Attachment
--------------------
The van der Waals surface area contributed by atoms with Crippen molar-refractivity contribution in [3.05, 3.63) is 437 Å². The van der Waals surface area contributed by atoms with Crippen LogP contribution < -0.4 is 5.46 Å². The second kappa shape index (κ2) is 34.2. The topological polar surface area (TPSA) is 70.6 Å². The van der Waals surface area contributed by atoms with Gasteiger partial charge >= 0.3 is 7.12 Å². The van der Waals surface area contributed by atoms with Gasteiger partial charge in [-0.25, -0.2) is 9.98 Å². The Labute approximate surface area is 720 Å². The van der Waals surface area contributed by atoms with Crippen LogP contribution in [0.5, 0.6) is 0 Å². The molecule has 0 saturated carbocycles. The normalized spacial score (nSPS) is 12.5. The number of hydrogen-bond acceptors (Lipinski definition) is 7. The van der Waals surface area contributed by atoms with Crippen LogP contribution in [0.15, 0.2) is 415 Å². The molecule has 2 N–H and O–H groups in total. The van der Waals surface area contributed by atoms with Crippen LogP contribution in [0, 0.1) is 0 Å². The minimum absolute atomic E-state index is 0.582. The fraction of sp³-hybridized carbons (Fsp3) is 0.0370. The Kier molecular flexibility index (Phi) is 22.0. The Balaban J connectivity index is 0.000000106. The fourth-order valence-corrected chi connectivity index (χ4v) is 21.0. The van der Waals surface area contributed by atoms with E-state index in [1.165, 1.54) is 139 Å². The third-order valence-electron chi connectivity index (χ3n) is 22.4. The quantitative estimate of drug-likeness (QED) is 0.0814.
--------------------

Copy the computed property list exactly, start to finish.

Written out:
The van der Waals surface area contributed by atoms with Crippen molar-refractivity contribution in [3.05, 3.63) is 437 Å². The van der Waals surface area contributed by atoms with Crippen LogP contribution < -0.4 is 5.46 Å². The second kappa shape index (κ2) is 34.2. The topological polar surface area (TPSA) is 70.6 Å². The van der Waals surface area contributed by atoms with Gasteiger partial charge >= 0.3 is 7.12 Å². The van der Waals surface area contributed by atoms with Gasteiger partial charge in [-0.25, -0.2) is 9.98 Å². The Labute approximate surface area is 720 Å². The van der Waals surface area contributed by atoms with Crippen LogP contribution in [0.5, 0.6) is 0 Å². The molecule has 0 saturated carbocycles. The normalized spacial score (nSPS) is 12.5. The number of hydrogen-bond acceptors (Lipinski definition) is 7. The van der Waals surface area contributed by atoms with Crippen LogP contribution in [0.15, 0.2) is 415 Å². The molecule has 2 N–H and O–H groups in total. The van der Waals surface area contributed by atoms with Crippen LogP contribution in [0, 0.1) is 0 Å². The minimum absolute atomic E-state index is 0.582. The fraction of sp³-hybridized carbons (Fsp3) is 0.0370. The Kier molecular flexibility index (Phi) is 22.0. The Balaban J connectivity index is 0.000000106. The fourth-order valence-corrected chi connectivity index (χ4v) is 21.0. The van der Waals surface area contributed by atoms with E-state index in [1.165, 1.54) is 139 Å². The third-order valence-electron chi connectivity index (χ3n) is 22.4. The quantitative estimate of drug-likeness (QED) is 0.0814.